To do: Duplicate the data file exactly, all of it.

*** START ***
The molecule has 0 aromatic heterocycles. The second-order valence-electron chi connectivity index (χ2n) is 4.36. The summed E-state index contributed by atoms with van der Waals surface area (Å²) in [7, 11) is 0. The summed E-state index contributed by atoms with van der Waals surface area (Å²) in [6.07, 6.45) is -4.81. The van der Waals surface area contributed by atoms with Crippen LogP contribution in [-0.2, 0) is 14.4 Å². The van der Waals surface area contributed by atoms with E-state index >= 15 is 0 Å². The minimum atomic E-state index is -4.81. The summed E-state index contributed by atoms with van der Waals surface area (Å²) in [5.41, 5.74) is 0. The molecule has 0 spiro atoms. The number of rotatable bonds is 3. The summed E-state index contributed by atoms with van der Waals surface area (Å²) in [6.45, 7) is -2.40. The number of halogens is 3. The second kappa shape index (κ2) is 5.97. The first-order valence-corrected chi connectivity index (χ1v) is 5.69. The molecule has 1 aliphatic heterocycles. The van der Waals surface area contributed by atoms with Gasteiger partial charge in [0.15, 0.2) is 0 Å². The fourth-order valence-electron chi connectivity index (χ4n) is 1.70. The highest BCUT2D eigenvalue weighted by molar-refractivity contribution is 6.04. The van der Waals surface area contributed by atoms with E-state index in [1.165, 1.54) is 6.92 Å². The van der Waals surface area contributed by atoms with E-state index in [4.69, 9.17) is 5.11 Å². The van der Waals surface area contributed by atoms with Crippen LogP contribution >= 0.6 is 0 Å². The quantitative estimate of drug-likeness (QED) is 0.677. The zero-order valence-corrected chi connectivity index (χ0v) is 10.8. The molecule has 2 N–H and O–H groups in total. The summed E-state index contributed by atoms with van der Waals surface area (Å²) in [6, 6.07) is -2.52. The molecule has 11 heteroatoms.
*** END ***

The molecule has 0 aromatic heterocycles. The second-order valence-electron chi connectivity index (χ2n) is 4.36. The summed E-state index contributed by atoms with van der Waals surface area (Å²) in [7, 11) is 0. The summed E-state index contributed by atoms with van der Waals surface area (Å²) in [6.07, 6.45) is -4.81. The van der Waals surface area contributed by atoms with Crippen LogP contribution in [-0.2, 0) is 14.4 Å². The van der Waals surface area contributed by atoms with E-state index >= 15 is 0 Å². The minimum atomic E-state index is -4.81. The summed E-state index contributed by atoms with van der Waals surface area (Å²) in [5.41, 5.74) is 0. The molecule has 0 spiro atoms. The number of rotatable bonds is 3. The summed E-state index contributed by atoms with van der Waals surface area (Å²) in [6.45, 7) is -2.40. The number of halogens is 3. The second kappa shape index (κ2) is 5.97. The first-order valence-corrected chi connectivity index (χ1v) is 5.69. The molecule has 1 aliphatic heterocycles. The van der Waals surface area contributed by atoms with Gasteiger partial charge in [0.15, 0.2) is 0 Å². The fourth-order valence-electron chi connectivity index (χ4n) is 1.70. The highest BCUT2D eigenvalue weighted by molar-refractivity contribution is 6.04. The van der Waals surface area contributed by atoms with E-state index in [1.165, 1.54) is 6.92 Å². The van der Waals surface area contributed by atoms with E-state index in [4.69, 9.17) is 5.11 Å². The van der Waals surface area contributed by atoms with Crippen LogP contribution >= 0.6 is 0 Å². The quantitative estimate of drug-likeness (QED) is 0.677. The zero-order valence-corrected chi connectivity index (χ0v) is 10.8. The molecule has 2 N–H and O–H groups in total. The summed E-state index contributed by atoms with van der Waals surface area (Å²) in [6, 6.07) is -2.52. The molecule has 11 heteroatoms.